Last revised by Joshua Yap on 23 Apr 2022

Cephalohematomas are traumatic subperiosteal hematomas of the skull that are usually caused by birth injury. They are bound between the periosteum and cranium, and therefore cannot cross sutures. Being bound by a suture line distinguishes them from subgaleal hematoma, which can cross sutures.

Cephalohematomas are as prevalent as 1-2% in spontaneous vaginal deliveries and 3-4% in forceps or vacuum-assisted deliveries. The incidence increases with ventouse and forceps extraction and thus more common in primiparous mothers. There may be a greater male predilection 4.

Cephalohematomas tend to increase in size following birth and will present as a firm mass. If blood loss is severe, infants may develop jaundice, anemia, and hypotension 6

Cephalohematomas are clinically diagnosed and infrequently imaged. They can be unilateral or bilateral, and appear as subgaleal fluid collections bounded by suture lines. In the setting of craniosynostosis, the blood products are able to traverse the affected suture 5. By 2-3 weeks, they may become peripherally calcified 5. When calcified there is a hard swelling with a comparatively soft center that may clinically give the appearance of a depressed skull fracture 6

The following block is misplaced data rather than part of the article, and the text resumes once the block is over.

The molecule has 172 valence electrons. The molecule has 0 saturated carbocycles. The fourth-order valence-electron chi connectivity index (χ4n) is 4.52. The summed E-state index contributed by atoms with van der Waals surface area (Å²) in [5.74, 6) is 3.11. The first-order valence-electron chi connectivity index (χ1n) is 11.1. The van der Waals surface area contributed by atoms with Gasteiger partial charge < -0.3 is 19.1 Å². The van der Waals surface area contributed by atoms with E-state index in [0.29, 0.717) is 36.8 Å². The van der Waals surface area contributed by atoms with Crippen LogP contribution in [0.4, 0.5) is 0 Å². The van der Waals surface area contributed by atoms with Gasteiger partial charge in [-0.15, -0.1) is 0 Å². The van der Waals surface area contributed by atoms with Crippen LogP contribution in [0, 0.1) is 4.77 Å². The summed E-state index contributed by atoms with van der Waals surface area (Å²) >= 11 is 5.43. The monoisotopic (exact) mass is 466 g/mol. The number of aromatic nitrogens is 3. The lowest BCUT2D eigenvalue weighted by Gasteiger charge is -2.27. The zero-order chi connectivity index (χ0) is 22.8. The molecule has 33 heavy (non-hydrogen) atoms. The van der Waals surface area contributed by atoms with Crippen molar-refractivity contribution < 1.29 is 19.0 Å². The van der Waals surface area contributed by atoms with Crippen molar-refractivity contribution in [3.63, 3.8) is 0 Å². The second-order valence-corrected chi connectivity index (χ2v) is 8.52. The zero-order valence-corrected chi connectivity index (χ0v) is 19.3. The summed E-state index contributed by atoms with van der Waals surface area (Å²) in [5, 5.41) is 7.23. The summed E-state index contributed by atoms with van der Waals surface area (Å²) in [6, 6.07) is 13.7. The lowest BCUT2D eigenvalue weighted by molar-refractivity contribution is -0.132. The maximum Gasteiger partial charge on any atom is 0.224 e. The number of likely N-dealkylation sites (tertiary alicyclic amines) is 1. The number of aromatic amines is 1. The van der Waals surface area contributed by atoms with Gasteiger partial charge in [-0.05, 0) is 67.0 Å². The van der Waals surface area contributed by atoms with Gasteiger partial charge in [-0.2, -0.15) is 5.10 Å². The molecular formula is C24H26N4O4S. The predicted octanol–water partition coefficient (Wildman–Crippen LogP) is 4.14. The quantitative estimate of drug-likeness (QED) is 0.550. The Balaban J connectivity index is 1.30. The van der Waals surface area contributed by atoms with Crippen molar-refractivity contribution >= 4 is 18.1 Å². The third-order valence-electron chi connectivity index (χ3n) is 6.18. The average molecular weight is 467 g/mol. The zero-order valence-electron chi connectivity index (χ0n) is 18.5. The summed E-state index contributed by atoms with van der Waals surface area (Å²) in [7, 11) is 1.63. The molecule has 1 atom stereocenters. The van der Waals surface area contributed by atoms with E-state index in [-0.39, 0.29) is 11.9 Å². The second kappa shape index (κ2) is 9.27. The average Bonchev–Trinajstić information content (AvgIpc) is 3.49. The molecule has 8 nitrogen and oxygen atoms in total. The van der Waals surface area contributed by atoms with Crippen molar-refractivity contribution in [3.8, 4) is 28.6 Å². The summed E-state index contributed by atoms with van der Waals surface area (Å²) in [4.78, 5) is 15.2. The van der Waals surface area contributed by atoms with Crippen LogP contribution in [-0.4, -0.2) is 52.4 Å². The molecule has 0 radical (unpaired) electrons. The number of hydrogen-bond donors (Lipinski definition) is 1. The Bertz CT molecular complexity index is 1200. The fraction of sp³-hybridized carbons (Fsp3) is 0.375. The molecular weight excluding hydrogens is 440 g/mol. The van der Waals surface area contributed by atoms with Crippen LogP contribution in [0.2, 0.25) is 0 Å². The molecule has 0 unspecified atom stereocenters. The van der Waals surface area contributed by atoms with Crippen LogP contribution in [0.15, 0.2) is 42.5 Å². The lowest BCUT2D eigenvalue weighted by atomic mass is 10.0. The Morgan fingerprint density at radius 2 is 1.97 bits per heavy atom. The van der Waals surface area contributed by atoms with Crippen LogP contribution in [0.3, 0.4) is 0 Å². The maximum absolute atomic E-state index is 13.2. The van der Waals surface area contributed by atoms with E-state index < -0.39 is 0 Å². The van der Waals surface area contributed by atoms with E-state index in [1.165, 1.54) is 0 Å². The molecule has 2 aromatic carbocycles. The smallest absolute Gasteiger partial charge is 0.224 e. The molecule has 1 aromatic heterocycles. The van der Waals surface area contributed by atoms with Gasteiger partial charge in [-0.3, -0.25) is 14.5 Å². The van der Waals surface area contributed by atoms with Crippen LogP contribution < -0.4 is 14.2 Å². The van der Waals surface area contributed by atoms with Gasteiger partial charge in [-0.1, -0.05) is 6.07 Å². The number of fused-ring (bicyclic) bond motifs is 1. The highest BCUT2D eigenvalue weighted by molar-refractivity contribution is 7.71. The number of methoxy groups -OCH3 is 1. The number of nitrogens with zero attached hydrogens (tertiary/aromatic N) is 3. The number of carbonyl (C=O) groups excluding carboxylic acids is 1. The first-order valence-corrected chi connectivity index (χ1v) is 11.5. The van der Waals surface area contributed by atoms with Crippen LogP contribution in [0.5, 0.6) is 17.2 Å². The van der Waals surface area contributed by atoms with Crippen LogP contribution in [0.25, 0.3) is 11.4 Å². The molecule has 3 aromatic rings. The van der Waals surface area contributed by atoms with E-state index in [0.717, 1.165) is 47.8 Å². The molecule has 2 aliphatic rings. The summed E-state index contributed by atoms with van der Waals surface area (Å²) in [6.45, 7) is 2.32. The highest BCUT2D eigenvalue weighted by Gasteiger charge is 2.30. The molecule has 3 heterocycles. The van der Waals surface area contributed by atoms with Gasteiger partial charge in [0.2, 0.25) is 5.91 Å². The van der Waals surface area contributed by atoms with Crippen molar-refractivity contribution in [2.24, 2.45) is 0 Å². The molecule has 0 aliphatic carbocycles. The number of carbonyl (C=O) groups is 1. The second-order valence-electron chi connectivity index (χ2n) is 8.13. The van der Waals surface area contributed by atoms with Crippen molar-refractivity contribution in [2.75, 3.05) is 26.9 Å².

• separation of the scalp by subperiosteal hemorrhage of moderate echogenicity 5
  • underlying brain is usually normal 5
  • acute cephalohematoma will appear as a crescent shape adjacent to the external table of the skull 6
  • hyperdense if calcified
  • resolving lesions can appear concerning with regions of erosive change and periosteal reaction 6
  • acute cephalohematoma will appear as a crescent shape adjacent to the external table of the skull 6
  • hyperintensity on T1 and T2 weighted imaging in cases of subacute presentation but appearance will vary according to the age of the hematoma 6

Most resolve spontaneously in weeks but can take a maximum of 3-4 months 6

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